How To Make The World Add Up

Reading this in the US or Canada? Then you want the North American edition, The Data Detective.


Sunday Times bestseller





Fabulously readable, lucid, witty and authoritative... Every policiian and journalist should be made to read this book - Stephen Fry





Powerful, persuasive, and in these truth-defying times, indispensable - Caroline Criado Perez, author of Invisible Women





Nobody makes the statistics of everyday life more fascinating and enjoyable than Tim Harford - Bill Bryson





An immensely enjoyable guide to using statistics wisely - I loved it. Matt Parker, author of Humble Pi





He's a genius at telling stories that illuminate our world - Malcolm Gladwell





Wise and useful - such a delight. The Financial Times





I’m excited to announce that on 17 September, my new book was published in the UK and around the world by Bridge Street Press. How To Make The World Add Up is my effort to help you think clearly about the numbers that swirl all around us. 

 Tim Harford is our most likeable champion of reason and rigour… clear, clever and always highly readable.”

The Times, Books of the Year





Over the past 13 years of presenting More or Less I’ve come to realise that this clear thinking is only rarely a matter of technical expertise. Instead, it requires an effort to overcome our biases, set aside our preconceptions, and see beyond our emotional reactions. We need to be open-minded without being gullible, maintaining a healthy scepticism without lapsing into corrosive cynicism. Above all, we need to keep being curious.

 A Financial Times Book of the Year





I loved writing the book, trying to understand the heroes and villains of statistics, from Florence Nightingale to John Maynard Keynes. There are some strange cameos from an art forger, an erotic dancer, several alchemists and a whole phalanx of storks. I hope you’ll like it too.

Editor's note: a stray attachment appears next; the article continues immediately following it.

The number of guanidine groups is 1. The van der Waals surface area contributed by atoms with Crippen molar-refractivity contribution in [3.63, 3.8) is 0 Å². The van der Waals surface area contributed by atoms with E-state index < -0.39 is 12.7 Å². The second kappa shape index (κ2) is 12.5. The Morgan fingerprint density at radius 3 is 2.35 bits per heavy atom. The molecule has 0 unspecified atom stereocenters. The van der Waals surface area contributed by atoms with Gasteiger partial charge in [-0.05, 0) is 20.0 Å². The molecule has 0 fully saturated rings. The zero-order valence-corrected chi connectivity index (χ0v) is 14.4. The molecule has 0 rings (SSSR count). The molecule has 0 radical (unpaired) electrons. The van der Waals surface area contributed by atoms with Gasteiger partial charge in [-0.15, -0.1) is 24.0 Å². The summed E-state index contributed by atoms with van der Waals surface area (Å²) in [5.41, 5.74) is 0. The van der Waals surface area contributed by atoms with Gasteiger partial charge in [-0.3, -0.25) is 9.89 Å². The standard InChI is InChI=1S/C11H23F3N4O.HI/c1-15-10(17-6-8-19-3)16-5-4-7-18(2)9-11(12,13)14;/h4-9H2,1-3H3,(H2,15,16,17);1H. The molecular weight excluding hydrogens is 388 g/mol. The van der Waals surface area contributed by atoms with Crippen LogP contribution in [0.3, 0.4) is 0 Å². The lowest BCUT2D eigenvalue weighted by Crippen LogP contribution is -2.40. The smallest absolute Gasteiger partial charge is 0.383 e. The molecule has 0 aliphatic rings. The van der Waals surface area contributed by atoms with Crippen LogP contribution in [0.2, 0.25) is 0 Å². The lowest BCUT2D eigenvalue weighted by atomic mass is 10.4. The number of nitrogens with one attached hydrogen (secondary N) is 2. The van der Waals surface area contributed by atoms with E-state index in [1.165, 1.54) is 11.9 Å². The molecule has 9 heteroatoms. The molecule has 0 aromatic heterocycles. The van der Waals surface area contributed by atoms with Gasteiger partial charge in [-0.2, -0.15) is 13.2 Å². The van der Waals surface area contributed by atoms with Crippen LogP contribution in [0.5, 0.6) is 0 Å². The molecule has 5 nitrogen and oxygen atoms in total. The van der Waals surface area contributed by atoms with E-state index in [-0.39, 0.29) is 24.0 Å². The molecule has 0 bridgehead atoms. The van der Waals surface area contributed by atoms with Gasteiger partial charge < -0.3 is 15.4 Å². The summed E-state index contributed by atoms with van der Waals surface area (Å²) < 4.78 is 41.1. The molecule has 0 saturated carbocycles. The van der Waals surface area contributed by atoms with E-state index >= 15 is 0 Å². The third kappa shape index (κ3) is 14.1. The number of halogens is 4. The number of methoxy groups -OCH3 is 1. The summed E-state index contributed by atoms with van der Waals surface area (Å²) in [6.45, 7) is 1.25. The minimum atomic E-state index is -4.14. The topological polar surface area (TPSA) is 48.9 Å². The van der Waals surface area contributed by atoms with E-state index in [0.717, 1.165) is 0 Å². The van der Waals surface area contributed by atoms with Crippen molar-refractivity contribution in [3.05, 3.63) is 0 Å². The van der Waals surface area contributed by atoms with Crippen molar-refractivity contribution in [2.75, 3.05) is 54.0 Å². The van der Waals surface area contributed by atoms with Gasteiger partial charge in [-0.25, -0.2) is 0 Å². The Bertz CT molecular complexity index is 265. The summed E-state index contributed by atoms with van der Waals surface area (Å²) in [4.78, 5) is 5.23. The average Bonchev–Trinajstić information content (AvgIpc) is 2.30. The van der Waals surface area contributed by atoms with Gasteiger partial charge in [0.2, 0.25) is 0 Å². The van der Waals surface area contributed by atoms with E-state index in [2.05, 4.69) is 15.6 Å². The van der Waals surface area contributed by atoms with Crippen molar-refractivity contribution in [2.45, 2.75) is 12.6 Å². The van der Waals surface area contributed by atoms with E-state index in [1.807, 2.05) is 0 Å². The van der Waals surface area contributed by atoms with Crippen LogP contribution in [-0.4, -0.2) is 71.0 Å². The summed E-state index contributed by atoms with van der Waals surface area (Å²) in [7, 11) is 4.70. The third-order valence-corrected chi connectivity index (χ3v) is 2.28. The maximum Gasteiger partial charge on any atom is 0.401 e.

Characteristic lucidity, concealed intellectual depths, wry humour – and a big unifying idea – from one of our finest economic and statistical communicators.”

The Independent

Tim Harford… has never been more needed. With a chatty style and a stream of good yarns, he offers a solid guide to sifting truth from statistical chaff.”

The Sunday Times, Books of the Year 

Rather than simply rebuffing statistical trickery, Harford’s book implores us to look past the bluster – and our own biases…required reading” 

Wired, best science and tech books of 2020

For anyone who wants to better understand the world around us, Tim Harford’s rollicking tales of statistical success and failure are tough to beat.”

Canberra Times



Harford is a gifted science communicator, a wonderful and sprightly writer. He’s spent many years teaching millions of people to consume statistics critically – but with this book, he’s doing something nobler: he’s teaching us to consume statistics WISELY.”

Cory Doctorow 


Harford is right to say that statistics can be used to illuminate the world with clarity and precision. They can help remedy our human fallibilities.”

Hannah Fry in The New Yorker



[One of] Ten books from 2020 you must not miss… fascinating.”



An entertainment for numerate readers and a user-friendly introduction to statistics for beginners.”

Kirkus Reviews

An engaging guide to avoid being bamboozled by statistics.”

Indo-Asian News Service


A must for anyone who is curious about how to make sense of all the information about this complex world in which we live.”

Louis Marc Ducharme, Chief Statistician of the International Monetary Fund


In his excellent book, How to Make The World Add Up, economist Tim Harford delineates 10 lessons to help us better understand new statistics or data.”

The Daily Telegraph











This wise book, distilled from years of experience, gives us the ten commandements, from first examing our feelings, to finally having the humility to admit we may be wrong. Priceless. - Professor Sir David Spiegelhalter





Wise, humane, and above all, illuminating. Nobody is better on statistics and numbers - and how to make sense of them. - Matthew Syed





Harford gives us a brilliant guide which teaches us how to be sceptical without being cynical, and to see that statistics are not scary, but a rare treasure that help us understand our society - Professor Hetan Shah, Chief executive of the British Academy





“An economist who literally wrote the book on communicating clearly with numbers boils down advice that will help you make better business and personal decisions.”




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